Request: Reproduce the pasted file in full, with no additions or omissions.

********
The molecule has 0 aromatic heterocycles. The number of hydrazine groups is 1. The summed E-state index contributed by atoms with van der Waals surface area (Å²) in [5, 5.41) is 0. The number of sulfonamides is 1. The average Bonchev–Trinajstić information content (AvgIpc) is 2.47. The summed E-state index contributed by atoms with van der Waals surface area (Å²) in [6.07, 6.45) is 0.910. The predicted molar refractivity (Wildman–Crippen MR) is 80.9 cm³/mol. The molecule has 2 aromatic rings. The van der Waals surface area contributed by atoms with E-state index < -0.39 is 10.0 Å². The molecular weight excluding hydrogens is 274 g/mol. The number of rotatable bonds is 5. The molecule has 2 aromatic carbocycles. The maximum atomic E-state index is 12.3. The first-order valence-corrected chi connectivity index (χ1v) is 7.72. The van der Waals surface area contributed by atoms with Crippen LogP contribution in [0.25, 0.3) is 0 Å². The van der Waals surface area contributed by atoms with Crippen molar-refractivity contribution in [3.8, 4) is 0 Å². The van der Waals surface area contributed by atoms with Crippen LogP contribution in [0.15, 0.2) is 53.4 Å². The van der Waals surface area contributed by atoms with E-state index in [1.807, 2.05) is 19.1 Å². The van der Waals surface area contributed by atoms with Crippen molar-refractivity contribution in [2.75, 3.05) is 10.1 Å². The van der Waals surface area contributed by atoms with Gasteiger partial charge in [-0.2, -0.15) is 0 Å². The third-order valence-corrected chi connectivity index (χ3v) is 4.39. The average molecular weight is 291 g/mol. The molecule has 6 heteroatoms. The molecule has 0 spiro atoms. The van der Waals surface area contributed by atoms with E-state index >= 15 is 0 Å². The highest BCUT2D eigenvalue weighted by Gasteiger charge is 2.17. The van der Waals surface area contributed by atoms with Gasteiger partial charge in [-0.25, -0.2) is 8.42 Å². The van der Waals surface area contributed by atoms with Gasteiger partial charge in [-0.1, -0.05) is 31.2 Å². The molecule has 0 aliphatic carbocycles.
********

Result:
The molecule has 0 aromatic heterocycles. The number of hydrazine groups is 1. The summed E-state index contributed by atoms with van der Waals surface area (Å²) in [5, 5.41) is 0. The number of sulfonamides is 1. The average Bonchev–Trinajstić information content (AvgIpc) is 2.47. The summed E-state index contributed by atoms with van der Waals surface area (Å²) in [6.07, 6.45) is 0.910. The predicted molar refractivity (Wildman–Crippen MR) is 80.9 cm³/mol. The molecule has 2 aromatic rings. The van der Waals surface area contributed by atoms with E-state index < -0.39 is 10.0 Å². The molecular weight excluding hydrogens is 274 g/mol. The number of rotatable bonds is 5. The molecule has 2 aromatic carbocycles. The maximum atomic E-state index is 12.3. The first-order valence-corrected chi connectivity index (χ1v) is 7.72. The van der Waals surface area contributed by atoms with Crippen LogP contribution in [0.25, 0.3) is 0 Å². The van der Waals surface area contributed by atoms with Crippen molar-refractivity contribution in [3.8, 4) is 0 Å². The van der Waals surface area contributed by atoms with Crippen LogP contribution in [0.15, 0.2) is 53.4 Å². The van der Waals surface area contributed by atoms with E-state index in [1.807, 2.05) is 19.1 Å². The van der Waals surface area contributed by atoms with Crippen molar-refractivity contribution in [2.75, 3.05) is 10.1 Å². The van der Waals surface area contributed by atoms with Gasteiger partial charge in [-0.2, -0.15) is 0 Å². The third-order valence-corrected chi connectivity index (χ3v) is 4.39. The average molecular weight is 291 g/mol. The molecule has 6 heteroatoms. The molecule has 0 spiro atoms. The van der Waals surface area contributed by atoms with E-state index >= 15 is 0 Å². The highest BCUT2D eigenvalue weighted by Gasteiger charge is 2.17. The van der Waals surface area contributed by atoms with Gasteiger partial charge in [-0.25, -0.2) is 8.42 Å². The van der Waals surface area contributed by atoms with Gasteiger partial charge in [-0.1, -0.05) is 31.2 Å². The molecule has 0 aliphatic carbocycles.